Nebraska is a slow, quiet movie that revolves around a slow, quiet man. Bruce Dern plays Woody Grant, a confused old man convinced that he has won a million dollars because of a piece of junk mail he’s received. His son David, played by Will Forte, in an attempt to keep his dad from running away, and partly due to the boring state of his life, decides to take Woody to Lincoln, Nebraska to prove to him that his prize is a fraud. Along the way, Woody and David take some detours as an excuse to spend time together, and attend a family reunion in Woody’s hometown of Hawthorne, where the bulk of the movie transpires.
Nebraska places heavy emphasis on realism and atmosphere, utilizing several key artistic devices to convey these features to the audience. The most prominent stylistic choice was having the movie shot in black and white. By removing the colour, the frame ends up less “noisy” and certain key features stand out: the near-desolate nature of Hawthorne and Dern’s aged portrayal of Woody are strongly emphasized through the sharp contrast of black and white. In fact, the use of black and white over strongly scripted characters often makes this feel like a version of The Last Picture Show where all the kids have grown up.
Director Alexander Payne employs a decidedly “old-school” style of filmmaking. His use of longer cuts and medium shots help to foreground the strong performances. He even throws in some weird, out-of-vogue techniques like the classic wipe and extended fades to slow down the speed of scene transitions. This is all set to a quiet, folk-y score that matches the mood of the film. Payne consciously makes an effort to match the pacing of the film to Woody’s actual pace. Woody, a slow, old man, is reflected by a film that moves slow and feels old.
It feels like Payne is striving to be as real and naturalistic as possible. Filmmaking techniques aside, he truly accomplishes this feat through his choice of actors and their incredibly low-key performances. It’s quite striking that, even though some of the actors are well-known, nobody looks or feels like a Hollywood superstar. No characters are overly pretty or handsome, and some, like the wrinkled and disheveled Woody, or Stacy Keach as the beaten-up old antagonist, have a true ugliness to them. The naturalistic casting makes us feel like we are looking at real people, and through this the viewer becomes more invested in the truth of the performances.
Dern’s performance stands out the most. His representation of a confused old alcoholic, bordering on dementia, is so pitch-perfect that it’ll be hard for many to separate the actor from the character. He is complemented by Will Forte, who breaks from his typically cartoonish performances to truly inhabit an impish and introspective man.
These two, along with the characters they interact with in Hawthorne, fill up the bulk of the film with small talk and forced, awkward conversations. Seeing such mundane day-to-day conversations committed to film in such a realistic manner often becomes so surreal that it ends up being hilarious. One scene in particular, where a bunch of old men sit around quietly talking about what cars they are driving, features no actual jokes, but truly hits home hard and had the audience laughing hysterically.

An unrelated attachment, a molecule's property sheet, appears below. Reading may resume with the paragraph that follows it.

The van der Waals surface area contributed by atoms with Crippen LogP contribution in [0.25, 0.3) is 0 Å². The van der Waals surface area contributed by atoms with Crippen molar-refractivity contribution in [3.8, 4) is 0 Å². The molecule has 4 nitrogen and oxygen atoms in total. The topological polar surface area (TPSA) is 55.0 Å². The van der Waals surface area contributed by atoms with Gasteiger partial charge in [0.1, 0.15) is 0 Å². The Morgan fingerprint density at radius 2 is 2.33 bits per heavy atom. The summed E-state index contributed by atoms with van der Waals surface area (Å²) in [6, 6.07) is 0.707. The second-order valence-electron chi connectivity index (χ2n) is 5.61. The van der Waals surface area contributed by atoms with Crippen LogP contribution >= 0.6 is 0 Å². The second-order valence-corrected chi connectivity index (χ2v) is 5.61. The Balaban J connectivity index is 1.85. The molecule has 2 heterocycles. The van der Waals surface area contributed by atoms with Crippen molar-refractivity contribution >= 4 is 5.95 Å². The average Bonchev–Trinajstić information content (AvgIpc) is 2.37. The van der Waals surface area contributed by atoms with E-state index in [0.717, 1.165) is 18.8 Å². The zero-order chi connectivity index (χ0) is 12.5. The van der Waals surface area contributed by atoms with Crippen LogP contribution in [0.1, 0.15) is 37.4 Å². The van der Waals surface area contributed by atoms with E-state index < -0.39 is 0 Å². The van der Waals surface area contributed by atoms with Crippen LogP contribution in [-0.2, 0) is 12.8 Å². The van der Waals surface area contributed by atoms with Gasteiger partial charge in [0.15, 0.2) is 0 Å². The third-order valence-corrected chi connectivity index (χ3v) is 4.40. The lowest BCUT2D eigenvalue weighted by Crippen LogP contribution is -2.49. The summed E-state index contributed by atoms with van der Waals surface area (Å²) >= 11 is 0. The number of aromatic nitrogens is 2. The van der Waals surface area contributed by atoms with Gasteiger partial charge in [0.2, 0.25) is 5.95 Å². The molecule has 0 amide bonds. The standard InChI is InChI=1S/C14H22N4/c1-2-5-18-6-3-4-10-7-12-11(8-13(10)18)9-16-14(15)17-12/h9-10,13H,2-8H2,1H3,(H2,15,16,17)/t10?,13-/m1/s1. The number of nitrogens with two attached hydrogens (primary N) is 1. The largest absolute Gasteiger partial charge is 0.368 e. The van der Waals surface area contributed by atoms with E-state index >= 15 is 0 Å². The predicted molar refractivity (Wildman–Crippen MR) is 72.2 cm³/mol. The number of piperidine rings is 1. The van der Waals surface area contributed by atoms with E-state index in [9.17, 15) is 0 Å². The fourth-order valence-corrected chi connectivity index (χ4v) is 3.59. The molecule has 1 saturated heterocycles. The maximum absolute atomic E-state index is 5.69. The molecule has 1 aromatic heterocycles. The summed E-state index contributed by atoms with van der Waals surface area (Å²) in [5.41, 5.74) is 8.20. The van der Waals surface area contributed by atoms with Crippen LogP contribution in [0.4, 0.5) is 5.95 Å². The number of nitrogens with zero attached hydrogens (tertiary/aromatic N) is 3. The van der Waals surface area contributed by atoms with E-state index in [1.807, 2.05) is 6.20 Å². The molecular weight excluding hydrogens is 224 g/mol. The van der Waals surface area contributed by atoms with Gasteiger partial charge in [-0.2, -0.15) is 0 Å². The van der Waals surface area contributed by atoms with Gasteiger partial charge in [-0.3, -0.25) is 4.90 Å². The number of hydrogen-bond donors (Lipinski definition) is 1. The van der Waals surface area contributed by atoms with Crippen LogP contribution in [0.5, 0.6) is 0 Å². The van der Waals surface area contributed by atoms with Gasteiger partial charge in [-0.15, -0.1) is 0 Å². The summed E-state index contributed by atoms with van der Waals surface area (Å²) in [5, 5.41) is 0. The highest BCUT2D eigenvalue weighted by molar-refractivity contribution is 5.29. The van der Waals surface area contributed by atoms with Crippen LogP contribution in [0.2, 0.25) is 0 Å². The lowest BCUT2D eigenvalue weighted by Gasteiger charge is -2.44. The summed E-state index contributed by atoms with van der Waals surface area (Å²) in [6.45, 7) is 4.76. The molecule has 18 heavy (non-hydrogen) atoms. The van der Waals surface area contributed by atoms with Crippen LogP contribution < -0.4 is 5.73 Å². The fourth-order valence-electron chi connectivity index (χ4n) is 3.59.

David, and to a point his brother Ross (Bob Odenkirk), are able to gain a deeper understanding of their parents through the lens of harsh reality scrutinizing the people of Hawthorne. This is ultimately necessary because Woody remains an incredibly difficult person to talk and relate to throughout the film. Their mother, Kate (June Squibb), does not fare much better, as her abrasive manner makes her come off as a mean and uncaring person. But, by contrasting them against the bleakness of Hawthorne and some of its truly cruel characters, their father proves to be a caring provider, and their mother’s behaviour is really born out of protectiveness.
What really sold me on this film is how personally realistic it feels. It feels incredibly real on its own, but it really hit home, as both the settings and the people of Nebraska are near reflections of my home of Chatham-Kent: the empty and flat fields, old broken houses, restaurants playing country music and streets bordered exclusively by dive bars and shut down stores. Definitely eerily-familiar sights. The people and the things they talk about also felt a little too close to home. Considering that Hawthorne, like Chatham, is a place primarily populated by older people, I’m used to hearing conversations filled with references to old and dead friends and what’s become of them.
Nebraska is truly a triumph of realism, performance and dialogue. I haven’t seen a film able to come off as feeling this natural and honest in quite some time. It’s nice to see Alexander Payne not only making another effective character piece, but also one that employs such classic and under-utilized film techniques, not often seen in modern cinema. At the very least, witnessing Bruce Dern’s Oscar-worthy and mesmerizing performance is worth the price of admission. While I know that some won’t be able to tolerate the pace of the film, it is honest, truly funny and full of heart which definitely makes it worthwhile viewing.